Resource Database: Geography, Earth and Environmental Sciences

Title Environmental Impact Assessment
Originator David Horne
Department School of Earth and Environmental Sciences, University of Greenwich, UK
Tel. +44 (0)181331 9841/9813
Fax +44 (0)181 331 9805
Email D.J.Horne@gre.ac.uk


Teams of Level 3 students carry out Environmental Impact Assessments of real proposed projects (facilitated by collaborating companies, county councils etc.). Supervising staff act as line managers but teams are responsible for organisation and time management. Teams prepare and submit proposals, carry out scoping exercises and acquire baseline data, liaise with the client and consultees as appropriate (and permitted by client), and prepare Environmental Statements, including submission and review of first draft, oral presentation of findings and submission of final report. The exercise takes 10-12 weeks with 3 hours (timetabled) + 3 hours (outside timetabled classes) per week including a one-day site visit. Students are normally allocated a time budget of 60 hours each.

Aims:

A large proportion of staff effort must be expended in the months/weeks preceding the start of the unit; once it is running, the students are doing the work and staff are there to monitor, guide and assess. Contact must be made with potential "real-world clients" who are prepared to offer project information, access to sites, and their own time for liaison with student teams. Initial contact is usually made by telephone but experience has proved the necessity to personally visit all potential clients in order to discuss details of the aims and objectives of the course, information and liaison requirements, and give assurances that "pestering" by students will be kept to a minimum and that confidentiality will be respected.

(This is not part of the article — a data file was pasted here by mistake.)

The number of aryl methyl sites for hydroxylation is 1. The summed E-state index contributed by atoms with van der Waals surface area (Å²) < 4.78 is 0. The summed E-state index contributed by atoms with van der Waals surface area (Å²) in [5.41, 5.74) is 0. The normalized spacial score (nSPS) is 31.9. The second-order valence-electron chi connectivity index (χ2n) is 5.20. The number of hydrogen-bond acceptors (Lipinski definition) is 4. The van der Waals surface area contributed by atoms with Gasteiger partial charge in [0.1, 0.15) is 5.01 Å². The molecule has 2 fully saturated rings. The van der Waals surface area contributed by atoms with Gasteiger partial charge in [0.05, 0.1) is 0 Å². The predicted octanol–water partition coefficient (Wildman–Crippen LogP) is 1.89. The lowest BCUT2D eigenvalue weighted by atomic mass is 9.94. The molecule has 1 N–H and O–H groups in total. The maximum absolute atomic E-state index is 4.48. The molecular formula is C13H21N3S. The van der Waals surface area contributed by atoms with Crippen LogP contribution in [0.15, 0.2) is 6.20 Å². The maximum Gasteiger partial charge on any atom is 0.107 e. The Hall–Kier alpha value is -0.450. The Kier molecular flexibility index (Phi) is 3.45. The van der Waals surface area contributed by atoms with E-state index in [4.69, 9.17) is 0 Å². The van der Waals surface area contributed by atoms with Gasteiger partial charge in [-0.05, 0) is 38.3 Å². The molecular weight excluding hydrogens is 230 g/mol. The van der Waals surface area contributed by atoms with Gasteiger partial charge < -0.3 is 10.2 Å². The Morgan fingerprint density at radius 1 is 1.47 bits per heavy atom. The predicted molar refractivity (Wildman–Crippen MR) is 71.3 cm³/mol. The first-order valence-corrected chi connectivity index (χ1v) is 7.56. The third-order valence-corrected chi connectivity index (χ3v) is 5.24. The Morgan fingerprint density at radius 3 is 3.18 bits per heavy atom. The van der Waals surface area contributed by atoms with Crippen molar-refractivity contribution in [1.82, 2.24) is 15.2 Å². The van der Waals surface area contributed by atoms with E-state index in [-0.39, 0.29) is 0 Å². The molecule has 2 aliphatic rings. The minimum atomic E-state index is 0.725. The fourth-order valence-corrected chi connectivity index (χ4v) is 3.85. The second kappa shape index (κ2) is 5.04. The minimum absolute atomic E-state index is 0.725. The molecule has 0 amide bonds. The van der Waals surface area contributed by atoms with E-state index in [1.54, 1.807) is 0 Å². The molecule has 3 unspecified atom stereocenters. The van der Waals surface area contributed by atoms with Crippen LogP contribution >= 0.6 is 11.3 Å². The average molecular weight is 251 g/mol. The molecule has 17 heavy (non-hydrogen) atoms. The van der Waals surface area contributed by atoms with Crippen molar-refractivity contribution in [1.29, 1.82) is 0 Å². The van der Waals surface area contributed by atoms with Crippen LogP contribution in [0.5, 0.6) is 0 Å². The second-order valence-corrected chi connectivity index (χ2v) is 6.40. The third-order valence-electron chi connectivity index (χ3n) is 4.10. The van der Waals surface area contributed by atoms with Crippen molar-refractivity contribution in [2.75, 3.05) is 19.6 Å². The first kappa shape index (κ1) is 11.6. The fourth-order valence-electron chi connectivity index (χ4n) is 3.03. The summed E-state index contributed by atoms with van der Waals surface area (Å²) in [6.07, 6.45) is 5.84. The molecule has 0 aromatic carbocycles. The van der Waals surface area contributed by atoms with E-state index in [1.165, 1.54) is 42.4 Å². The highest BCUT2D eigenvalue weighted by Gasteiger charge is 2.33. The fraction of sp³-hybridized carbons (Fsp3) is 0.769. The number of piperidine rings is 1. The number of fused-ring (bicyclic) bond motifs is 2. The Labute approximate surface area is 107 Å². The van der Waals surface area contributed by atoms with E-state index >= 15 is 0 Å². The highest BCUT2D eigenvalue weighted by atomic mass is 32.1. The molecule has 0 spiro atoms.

The benefits of such "real-world" links are clear: students have the opportunity to work on a real project rather than a classroom exercise (which looks good on a CV) and begin to make their own contacts with professionals. Projects need to be reasonably achievable within the allotted time for the unit, and within reach of a one-day site visit. Examples have included proposed landfill waste disposal in existing quarries, extensions (e.g., landraising) to existing landfills, extensions to mineral extraction operations, waste-to-energy projects, road schemes (e.g., bypasses, river crossings), pipelines and marinas. Clients/providers have included county and district councils, waste management companies and mineral extraction companies.

Assessment is 100% on coursework: 50% for the team effort (10% for the oral presentation, 40% for the final Environmental Statement) and 50% for individual effort. Each student must finally submit a folder containing evidence of their contribution to the team, which can include some form of peer assessment.

Keywords:

Environmental impact assessment
Group work
Role play
Skills development


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Page created 5 June 2000
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